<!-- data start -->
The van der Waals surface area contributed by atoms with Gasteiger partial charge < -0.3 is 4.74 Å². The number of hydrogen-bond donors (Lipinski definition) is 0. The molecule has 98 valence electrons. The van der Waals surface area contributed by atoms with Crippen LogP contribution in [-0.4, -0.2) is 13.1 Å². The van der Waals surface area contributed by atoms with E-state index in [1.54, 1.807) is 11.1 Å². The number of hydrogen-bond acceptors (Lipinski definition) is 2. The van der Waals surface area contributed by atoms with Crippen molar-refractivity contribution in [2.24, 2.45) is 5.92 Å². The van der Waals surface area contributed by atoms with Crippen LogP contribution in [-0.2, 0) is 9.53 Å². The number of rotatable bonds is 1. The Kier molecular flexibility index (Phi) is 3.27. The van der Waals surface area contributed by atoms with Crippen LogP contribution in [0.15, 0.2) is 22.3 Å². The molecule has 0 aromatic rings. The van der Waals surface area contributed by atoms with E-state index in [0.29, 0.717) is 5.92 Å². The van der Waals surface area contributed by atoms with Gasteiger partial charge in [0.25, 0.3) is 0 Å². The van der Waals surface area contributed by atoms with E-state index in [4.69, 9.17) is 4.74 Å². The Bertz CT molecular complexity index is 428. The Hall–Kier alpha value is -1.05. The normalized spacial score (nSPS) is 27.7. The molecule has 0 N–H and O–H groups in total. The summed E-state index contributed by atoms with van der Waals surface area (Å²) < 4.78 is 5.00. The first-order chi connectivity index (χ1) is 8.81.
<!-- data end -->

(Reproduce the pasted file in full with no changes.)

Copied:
The van der Waals surface area contributed by atoms with Gasteiger partial charge < -0.3 is 4.74 Å². The number of hydrogen-bond donors (Lipinski definition) is 0. The molecule has 98 valence electrons. The van der Waals surface area contributed by atoms with Crippen LogP contribution in [-0.4, -0.2) is 13.1 Å². The van der Waals surface area contributed by atoms with E-state index in [1.54, 1.807) is 11.1 Å². The number of hydrogen-bond acceptors (Lipinski definition) is 2. The van der Waals surface area contributed by atoms with Crippen molar-refractivity contribution in [2.24, 2.45) is 5.92 Å². The van der Waals surface area contributed by atoms with Crippen LogP contribution in [-0.2, 0) is 9.53 Å². The number of rotatable bonds is 1. The Kier molecular flexibility index (Phi) is 3.27. The van der Waals surface area contributed by atoms with Crippen LogP contribution in [0.15, 0.2) is 22.3 Å². The molecule has 0 aromatic rings. The van der Waals surface area contributed by atoms with E-state index in [0.29, 0.717) is 5.92 Å². The van der Waals surface area contributed by atoms with Gasteiger partial charge in [0.25, 0.3) is 0 Å². The van der Waals surface area contributed by atoms with E-state index in [4.69, 9.17) is 4.74 Å². The Bertz CT molecular complexity index is 428. The Hall–Kier alpha value is -1.05. The normalized spacial score (nSPS) is 27.7. The molecule has 0 N–H and O–H groups in total. The summed E-state index contributed by atoms with van der Waals surface area (Å²) < 4.78 is 5.00. The first-order chi connectivity index (χ1) is 8.81.